When the Chicago Symphony announced that they’d be doing a live stream of the Verdi Requiem on October 10, I was elated. It’s one of my favorite pieces of music, being performed by one of the finest orchestras on the planet. For free! But, my excitement goes even deeper than that.
Way back in the spring of 2001, I was wrapping up my freshman year of high school. Our orchestra teacher found out that the CSO was performing the Requiem, and organized a field trip. $40 would get you a seat on the bus, a ticket, and dinner at Gino’s East (and in the case of my good friend James, an entire keg of Diet Coke spilled on you. It’s a long, not terribly interesting story.)
As we took our seats, I wasn’t quite sure what to expect. I was a young musician at the time, and had never been to see a professional orchestra. I knew basic concert etiquette, and had purchased a copy of the score at the gift shop before the show. That was it.
Over 12 years later, several details of the performance are still quite fresh in my mind. I remember Daniel Barenboim taking the stage, and then closing and setting aside his score in a very obvious fashion. The thought Holy crap! He’s going to conduct this from memory? flashed through my mind briefly, but I didn’t have time for much else. The opening notes were so incredibly soft, they required all of my concentration to hear.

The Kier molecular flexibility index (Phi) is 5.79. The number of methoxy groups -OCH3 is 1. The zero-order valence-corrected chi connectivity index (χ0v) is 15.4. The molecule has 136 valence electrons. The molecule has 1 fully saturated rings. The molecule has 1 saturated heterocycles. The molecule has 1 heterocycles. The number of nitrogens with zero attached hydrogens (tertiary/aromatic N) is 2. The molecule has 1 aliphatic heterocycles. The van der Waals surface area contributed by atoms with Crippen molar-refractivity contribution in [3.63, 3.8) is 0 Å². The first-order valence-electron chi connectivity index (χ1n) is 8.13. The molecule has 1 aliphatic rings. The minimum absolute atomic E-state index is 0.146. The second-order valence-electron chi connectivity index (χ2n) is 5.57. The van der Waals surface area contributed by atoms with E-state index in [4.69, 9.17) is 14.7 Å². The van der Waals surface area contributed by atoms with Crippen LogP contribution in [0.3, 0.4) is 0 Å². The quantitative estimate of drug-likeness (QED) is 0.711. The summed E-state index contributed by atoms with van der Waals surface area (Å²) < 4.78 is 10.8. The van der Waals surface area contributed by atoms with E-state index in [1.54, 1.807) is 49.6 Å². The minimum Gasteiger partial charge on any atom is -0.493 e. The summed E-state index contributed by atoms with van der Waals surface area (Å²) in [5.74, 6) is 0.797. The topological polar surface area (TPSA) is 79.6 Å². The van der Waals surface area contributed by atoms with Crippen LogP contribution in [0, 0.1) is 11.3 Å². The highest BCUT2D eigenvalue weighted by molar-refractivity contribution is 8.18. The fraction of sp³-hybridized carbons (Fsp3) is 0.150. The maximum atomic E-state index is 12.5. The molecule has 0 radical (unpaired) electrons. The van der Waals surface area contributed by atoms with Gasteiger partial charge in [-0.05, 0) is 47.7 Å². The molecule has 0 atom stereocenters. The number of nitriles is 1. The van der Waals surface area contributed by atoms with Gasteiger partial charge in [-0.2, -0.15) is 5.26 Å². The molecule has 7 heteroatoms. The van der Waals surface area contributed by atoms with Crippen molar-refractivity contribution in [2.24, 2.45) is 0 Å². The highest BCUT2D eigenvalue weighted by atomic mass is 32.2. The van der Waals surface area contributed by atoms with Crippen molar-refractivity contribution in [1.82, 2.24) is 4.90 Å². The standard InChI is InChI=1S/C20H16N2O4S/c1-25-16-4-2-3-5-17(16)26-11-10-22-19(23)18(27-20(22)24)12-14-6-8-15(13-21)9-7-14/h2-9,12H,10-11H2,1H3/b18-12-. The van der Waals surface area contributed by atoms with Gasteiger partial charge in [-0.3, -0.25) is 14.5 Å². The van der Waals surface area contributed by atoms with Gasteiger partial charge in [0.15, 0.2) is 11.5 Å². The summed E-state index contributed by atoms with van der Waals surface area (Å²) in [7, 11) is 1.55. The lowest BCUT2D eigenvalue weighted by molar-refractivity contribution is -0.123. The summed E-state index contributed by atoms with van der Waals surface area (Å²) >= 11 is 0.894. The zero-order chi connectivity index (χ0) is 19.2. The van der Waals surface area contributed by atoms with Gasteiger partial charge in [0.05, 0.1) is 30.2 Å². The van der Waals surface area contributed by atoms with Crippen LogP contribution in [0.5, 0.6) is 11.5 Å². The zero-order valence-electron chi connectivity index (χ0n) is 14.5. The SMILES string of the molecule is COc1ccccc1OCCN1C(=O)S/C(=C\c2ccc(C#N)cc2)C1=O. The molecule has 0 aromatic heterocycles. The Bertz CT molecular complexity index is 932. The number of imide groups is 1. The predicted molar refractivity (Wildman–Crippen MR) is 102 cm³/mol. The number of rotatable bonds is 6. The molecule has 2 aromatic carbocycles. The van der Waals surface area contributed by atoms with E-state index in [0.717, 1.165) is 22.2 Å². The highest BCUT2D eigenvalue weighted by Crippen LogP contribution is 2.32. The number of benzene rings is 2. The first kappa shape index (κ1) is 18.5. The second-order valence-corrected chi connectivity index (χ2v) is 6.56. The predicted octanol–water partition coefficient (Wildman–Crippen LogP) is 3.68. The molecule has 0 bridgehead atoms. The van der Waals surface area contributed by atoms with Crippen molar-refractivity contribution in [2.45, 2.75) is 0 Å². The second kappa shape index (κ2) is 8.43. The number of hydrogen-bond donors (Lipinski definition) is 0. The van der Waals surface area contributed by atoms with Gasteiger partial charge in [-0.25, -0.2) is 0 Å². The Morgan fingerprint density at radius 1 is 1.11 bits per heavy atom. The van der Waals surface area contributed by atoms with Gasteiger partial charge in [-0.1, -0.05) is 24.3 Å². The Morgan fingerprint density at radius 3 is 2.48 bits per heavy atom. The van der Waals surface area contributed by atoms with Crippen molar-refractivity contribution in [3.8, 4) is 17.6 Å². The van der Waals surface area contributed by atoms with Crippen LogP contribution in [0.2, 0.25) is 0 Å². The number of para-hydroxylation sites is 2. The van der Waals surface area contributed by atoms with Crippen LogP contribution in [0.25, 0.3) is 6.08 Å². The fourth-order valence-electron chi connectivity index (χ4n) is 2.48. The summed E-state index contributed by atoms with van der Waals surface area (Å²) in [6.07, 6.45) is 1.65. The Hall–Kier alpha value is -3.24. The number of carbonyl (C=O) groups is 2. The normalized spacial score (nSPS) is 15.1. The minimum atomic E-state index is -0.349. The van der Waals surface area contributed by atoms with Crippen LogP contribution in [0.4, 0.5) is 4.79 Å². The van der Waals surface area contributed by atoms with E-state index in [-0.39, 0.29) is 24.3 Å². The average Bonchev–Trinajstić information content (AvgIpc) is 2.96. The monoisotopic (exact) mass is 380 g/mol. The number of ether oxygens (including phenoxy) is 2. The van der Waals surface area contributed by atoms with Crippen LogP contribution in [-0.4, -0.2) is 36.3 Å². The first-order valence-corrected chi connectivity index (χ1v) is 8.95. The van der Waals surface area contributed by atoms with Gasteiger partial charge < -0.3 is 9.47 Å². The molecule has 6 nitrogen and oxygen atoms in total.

Our group was seated in the highest balcony, and looking around, I noticed a music stand set up in front of us. As I was trying to figure out why, the orchestra launched into the Dies Irae and to borrow a phrase I use when I go to Dream Theater concerts, melted my face off. “Ballsy” is really the only way I can describe it. The percussionist handling the bass drum was hitting it so hard that the drum stand was literally scooting across the floor a few inches at a time.
Then suddenly…trumpets. Turns out the mystery music stand in front of us was for one of the pairs of antiphonal trumpets in the Tuba Mirum. Very cool to hear that theme echoing around the entire hall. As a young brass player, my jaw was on the floor.
That was a life-changing performance for me. Over the coming weeks I began thinking about music as a career option (I guess that’s worked out alright). I took the score home and wrote out the main theme from the Rex Tremendae, and would play it ad nauseam in the band room at school. That one performance had a profound effect on me, and that’s why I’m excited to tune in.
The Trombonist's Mouthpiece by Joe Guarr is licensed under a Creative Commons Attribution-ShareAlike 3.0 Unported License